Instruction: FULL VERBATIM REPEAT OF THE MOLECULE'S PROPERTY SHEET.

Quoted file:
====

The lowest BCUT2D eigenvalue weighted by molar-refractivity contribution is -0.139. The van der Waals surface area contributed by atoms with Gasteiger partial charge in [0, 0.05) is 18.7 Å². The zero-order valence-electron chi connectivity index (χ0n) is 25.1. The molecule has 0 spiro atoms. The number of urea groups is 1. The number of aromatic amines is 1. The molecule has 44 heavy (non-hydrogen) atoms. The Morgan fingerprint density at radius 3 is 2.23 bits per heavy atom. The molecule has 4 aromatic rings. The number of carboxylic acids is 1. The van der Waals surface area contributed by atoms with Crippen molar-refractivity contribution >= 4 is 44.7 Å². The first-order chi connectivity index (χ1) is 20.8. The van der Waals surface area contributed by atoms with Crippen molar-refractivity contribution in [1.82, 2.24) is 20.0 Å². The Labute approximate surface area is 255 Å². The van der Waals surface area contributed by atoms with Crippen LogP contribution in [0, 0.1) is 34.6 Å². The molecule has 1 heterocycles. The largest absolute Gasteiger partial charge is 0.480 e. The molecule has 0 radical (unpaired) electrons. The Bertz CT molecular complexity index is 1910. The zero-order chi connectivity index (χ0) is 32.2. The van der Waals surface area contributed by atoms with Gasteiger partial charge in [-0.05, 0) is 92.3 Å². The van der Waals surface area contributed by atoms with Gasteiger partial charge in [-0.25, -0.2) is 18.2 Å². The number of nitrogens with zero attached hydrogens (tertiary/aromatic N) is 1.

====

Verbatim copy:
The lowest BCUT2D eigenvalue weighted by molar-refractivity contribution is -0.139. The van der Waals surface area contributed by atoms with Gasteiger partial charge in [0, 0.05) is 18.7 Å². The zero-order valence-electron chi connectivity index (χ0n) is 25.1. The molecule has 0 spiro atoms. The number of urea groups is 1. The number of aromatic amines is 1. The molecule has 44 heavy (non-hydrogen) atoms. The Morgan fingerprint density at radius 3 is 2.23 bits per heavy atom. The molecule has 4 aromatic rings. The number of carboxylic acids is 1. The van der Waals surface area contributed by atoms with Crippen molar-refractivity contribution >= 4 is 44.7 Å². The first-order chi connectivity index (χ1) is 20.8. The van der Waals surface area contributed by atoms with Crippen molar-refractivity contribution in [1.82, 2.24) is 20.0 Å². The Labute approximate surface area is 255 Å². The van der Waals surface area contributed by atoms with Crippen LogP contribution in [0, 0.1) is 34.6 Å². The molecule has 1 heterocycles. The largest absolute Gasteiger partial charge is 0.480 e. The molecule has 0 radical (unpaired) electrons. The Bertz CT molecular complexity index is 1910. The zero-order chi connectivity index (χ0) is 32.2. The van der Waals surface area contributed by atoms with Gasteiger partial charge in [-0.05, 0) is 92.3 Å². The van der Waals surface area contributed by atoms with Gasteiger partial charge in [-0.25, -0.2) is 18.2 Å². The number of nitrogens with zero attached hydrogens (tertiary/aromatic N) is 1.